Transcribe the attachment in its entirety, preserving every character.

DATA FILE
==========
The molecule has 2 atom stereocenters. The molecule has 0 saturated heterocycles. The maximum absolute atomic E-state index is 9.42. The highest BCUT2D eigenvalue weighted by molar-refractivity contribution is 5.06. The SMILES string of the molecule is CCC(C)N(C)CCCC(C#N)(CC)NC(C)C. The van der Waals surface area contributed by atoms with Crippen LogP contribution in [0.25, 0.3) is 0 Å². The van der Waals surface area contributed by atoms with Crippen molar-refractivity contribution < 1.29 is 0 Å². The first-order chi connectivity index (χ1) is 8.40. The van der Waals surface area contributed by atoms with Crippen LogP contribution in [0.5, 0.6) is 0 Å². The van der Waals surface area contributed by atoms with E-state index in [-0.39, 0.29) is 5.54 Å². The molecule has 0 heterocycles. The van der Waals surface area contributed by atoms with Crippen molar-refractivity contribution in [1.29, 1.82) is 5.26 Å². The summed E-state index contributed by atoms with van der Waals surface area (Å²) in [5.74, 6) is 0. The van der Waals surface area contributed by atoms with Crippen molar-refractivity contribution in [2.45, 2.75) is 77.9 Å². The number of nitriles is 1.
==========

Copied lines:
The molecule has 2 atom stereocenters. The molecule has 0 saturated heterocycles. The maximum absolute atomic E-state index is 9.42. The highest BCUT2D eigenvalue weighted by molar-refractivity contribution is 5.06. The SMILES string of the molecule is CCC(C)N(C)CCCC(C#N)(CC)NC(C)C. The van der Waals surface area contributed by atoms with Crippen LogP contribution in [0.25, 0.3) is 0 Å². The van der Waals surface area contributed by atoms with Crippen molar-refractivity contribution < 1.29 is 0 Å². The first-order chi connectivity index (χ1) is 8.40. The van der Waals surface area contributed by atoms with Crippen LogP contribution in [0.5, 0.6) is 0 Å². The van der Waals surface area contributed by atoms with E-state index in [-0.39, 0.29) is 5.54 Å². The molecule has 0 heterocycles. The van der Waals surface area contributed by atoms with Crippen molar-refractivity contribution in [1.29, 1.82) is 5.26 Å². The summed E-state index contributed by atoms with van der Waals surface area (Å²) in [5.74, 6) is 0. The van der Waals surface area contributed by atoms with Crippen molar-refractivity contribution in [2.45, 2.75) is 77.9 Å². The number of nitriles is 1.